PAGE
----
U.S. President Joe Biden’s decision to pause approval of new liquefied natural gas export licenses is an opportunity for Canada as the country prepares to start exporting the fuel, Alberta’s premier said.

“I note, with interest, that the Americans may be pausing on their LNG export,” Danielle Smith, head of the country’s fossil fuel-producing heartland, said on Bloomberg TV. “I look at that as an opportunity for us. If we can be an additional supplier to the world of this vitally important energy source that’s also lower emissions, and lower polluting, I think we have a role to play.”

After years of delays, Canada’s first LNG export plant is scheduled to start operation as early as 2025, shipping as much as 14 million metric tons annually from British Columbia to Asia. A number of additional projects off the Pacific Coast are at various levels of development and more than a dozen have been proposed over the years. 

The U.S., which moved earlier and more aggressively than Canada to become an LNG exporter and is today among the largest producers, halted approving new export licenses in an effort to study how shipments affect climate change, the economy and national security. The moratorium is expected to disrupt billions of dollars in projects.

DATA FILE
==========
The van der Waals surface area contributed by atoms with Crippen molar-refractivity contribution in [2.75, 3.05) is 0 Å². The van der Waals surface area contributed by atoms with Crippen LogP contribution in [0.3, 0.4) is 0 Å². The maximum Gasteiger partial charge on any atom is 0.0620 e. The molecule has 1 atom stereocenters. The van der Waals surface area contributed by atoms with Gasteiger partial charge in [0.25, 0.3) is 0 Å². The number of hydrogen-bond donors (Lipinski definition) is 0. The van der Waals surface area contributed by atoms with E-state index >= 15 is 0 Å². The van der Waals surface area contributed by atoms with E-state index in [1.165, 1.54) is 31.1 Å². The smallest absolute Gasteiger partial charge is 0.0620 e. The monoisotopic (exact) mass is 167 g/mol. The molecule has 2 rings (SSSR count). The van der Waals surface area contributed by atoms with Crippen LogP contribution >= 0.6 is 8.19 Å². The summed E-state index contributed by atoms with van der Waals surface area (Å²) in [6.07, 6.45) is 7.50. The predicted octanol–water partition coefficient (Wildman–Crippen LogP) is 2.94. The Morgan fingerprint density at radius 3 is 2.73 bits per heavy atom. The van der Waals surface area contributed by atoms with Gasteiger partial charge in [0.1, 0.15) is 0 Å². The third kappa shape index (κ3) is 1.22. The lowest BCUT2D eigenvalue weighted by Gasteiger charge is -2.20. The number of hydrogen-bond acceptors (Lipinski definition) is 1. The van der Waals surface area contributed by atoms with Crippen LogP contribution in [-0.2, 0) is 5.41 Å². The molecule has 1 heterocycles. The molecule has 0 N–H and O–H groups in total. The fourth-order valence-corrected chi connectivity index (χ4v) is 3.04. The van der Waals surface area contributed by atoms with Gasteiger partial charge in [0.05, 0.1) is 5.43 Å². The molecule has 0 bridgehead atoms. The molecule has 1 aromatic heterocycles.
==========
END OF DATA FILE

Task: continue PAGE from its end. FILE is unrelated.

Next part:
Smith spoke during her first visit to Washington as premier, hammering home her province’s status as a major North American energy provider and pushing for expanded access, such as new pipelines. President Joe Biden killed the Keystone XL Pipeline upon taking office.

She said she was set to meet with Republican Senators J.D. Vance, Rand Paul, Markwayne Mullin, Marsha Blackburn, Steve Daines, Lisa Murkowski and Democrat Joe Manchin.